World Concern will always be there for those who are suffering after disaster. But it’s a wise and critical investment to protect vulnerable moms, dads, and little ones from future disasters.
Nine months pregnant and carrying her 2-year-old in her arms, Mary ran from her home in Unity State, South Sudan, where widespread violence has killed and injured thousands of people since December.
“Both of my neighbors were killed when we were running. My uncle was also killed,” said Mary. “When we were fleeing, my husband’s brother was shot. So my husband carried him to hospital. They are now in another IDP camp. There is also a woman I know who has lost her son. When we were being collected in the truck, the boy was left behind…”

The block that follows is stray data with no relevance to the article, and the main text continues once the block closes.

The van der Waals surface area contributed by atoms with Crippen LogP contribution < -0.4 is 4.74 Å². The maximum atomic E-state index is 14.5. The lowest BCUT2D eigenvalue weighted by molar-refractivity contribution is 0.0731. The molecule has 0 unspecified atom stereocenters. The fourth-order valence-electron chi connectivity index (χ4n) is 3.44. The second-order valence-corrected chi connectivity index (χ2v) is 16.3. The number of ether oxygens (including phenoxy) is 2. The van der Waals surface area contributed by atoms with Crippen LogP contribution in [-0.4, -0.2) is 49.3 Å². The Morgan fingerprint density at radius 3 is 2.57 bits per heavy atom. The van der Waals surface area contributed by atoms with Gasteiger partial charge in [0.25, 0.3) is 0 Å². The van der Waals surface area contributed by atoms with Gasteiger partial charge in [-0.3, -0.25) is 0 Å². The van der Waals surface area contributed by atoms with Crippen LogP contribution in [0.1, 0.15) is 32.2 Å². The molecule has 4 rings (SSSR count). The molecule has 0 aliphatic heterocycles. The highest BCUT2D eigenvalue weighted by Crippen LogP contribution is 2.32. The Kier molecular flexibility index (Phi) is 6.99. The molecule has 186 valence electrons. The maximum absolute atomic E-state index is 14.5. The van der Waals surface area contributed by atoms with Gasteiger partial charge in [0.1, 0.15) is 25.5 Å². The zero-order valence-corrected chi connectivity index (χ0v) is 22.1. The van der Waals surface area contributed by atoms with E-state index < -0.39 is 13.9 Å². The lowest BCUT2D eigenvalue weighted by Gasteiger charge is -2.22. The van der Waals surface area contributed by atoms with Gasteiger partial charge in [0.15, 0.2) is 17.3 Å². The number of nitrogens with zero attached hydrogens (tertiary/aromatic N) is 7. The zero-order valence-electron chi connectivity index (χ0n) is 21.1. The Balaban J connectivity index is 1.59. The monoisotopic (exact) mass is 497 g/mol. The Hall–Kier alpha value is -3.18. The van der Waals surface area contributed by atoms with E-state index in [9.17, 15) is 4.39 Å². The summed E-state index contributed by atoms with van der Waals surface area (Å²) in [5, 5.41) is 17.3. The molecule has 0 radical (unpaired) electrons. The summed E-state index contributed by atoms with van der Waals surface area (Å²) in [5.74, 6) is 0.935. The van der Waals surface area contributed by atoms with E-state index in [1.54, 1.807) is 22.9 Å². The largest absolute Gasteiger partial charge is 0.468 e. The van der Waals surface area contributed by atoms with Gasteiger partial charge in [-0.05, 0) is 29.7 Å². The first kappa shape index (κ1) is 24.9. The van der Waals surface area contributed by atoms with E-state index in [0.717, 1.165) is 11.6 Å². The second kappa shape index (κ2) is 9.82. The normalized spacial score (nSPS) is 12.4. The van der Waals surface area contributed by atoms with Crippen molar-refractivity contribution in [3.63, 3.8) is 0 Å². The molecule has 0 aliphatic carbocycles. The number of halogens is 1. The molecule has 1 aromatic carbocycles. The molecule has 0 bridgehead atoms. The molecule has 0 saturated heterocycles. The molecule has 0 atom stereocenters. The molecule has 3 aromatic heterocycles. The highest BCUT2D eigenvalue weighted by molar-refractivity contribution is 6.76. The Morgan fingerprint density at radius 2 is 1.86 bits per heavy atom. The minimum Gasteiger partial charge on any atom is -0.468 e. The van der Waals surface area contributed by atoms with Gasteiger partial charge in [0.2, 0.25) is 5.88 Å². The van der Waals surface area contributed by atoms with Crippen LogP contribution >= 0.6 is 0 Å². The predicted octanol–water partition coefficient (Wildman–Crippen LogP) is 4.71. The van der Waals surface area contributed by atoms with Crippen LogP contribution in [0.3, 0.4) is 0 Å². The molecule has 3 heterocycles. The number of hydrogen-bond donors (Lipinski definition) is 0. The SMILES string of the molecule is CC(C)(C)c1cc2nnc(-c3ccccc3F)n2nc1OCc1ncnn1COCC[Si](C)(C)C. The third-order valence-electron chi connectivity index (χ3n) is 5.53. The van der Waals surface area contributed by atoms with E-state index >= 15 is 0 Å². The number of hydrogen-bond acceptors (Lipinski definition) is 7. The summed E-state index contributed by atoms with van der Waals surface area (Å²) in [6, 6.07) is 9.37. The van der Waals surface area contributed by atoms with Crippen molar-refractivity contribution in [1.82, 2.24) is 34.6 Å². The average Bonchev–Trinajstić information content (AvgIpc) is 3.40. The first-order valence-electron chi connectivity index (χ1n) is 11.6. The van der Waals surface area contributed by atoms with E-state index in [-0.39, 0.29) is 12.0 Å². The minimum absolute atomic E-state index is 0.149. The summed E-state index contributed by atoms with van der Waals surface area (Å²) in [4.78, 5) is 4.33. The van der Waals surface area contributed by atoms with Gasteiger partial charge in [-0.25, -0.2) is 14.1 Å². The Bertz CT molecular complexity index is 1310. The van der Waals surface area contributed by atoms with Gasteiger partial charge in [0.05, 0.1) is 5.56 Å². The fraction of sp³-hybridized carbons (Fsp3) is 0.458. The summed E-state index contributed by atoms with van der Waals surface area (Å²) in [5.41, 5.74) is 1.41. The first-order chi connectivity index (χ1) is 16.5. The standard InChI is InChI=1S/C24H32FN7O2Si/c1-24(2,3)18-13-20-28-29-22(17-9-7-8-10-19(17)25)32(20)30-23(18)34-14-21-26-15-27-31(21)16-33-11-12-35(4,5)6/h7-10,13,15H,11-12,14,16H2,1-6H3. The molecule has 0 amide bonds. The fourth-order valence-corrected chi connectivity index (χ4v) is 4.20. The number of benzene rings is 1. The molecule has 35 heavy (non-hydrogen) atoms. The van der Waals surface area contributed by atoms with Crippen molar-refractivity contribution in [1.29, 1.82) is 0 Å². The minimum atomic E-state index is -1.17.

Driving up a long, dusty dirt road, haphazardly created structures line the road as far as the eye can see. This is Mary’s temporary “home,” a camp for families displaced by the violence in South Sudan. Tents made of the only available materials – sticks, women’s clothing, old plastic bags, sheets, and pieces of canvas are scattered everywhere. Some people sleep under branches, without any covering at all.
Mary arrived at the camp just three days before giving birth to her second son. She named him Amel. She delivered Amel outdoors, with no help.
Can you imagine?
“At the time I delivered I was alone. I was feeling bad. My body was in pain and it was not well,” she said. Fortunately, someone felt compassion for her and allowed her to take shelter in a school building nearby.
Like thousands of others who fled for their lives, Mary doesn’t have food or even a pot to cook food, if she had any. She was given some beans and flour, but sold some for oil and salt to cook with. “We fear now that if we eat twice a day the food will be gone and we don’t know when we’ll get more,” she said.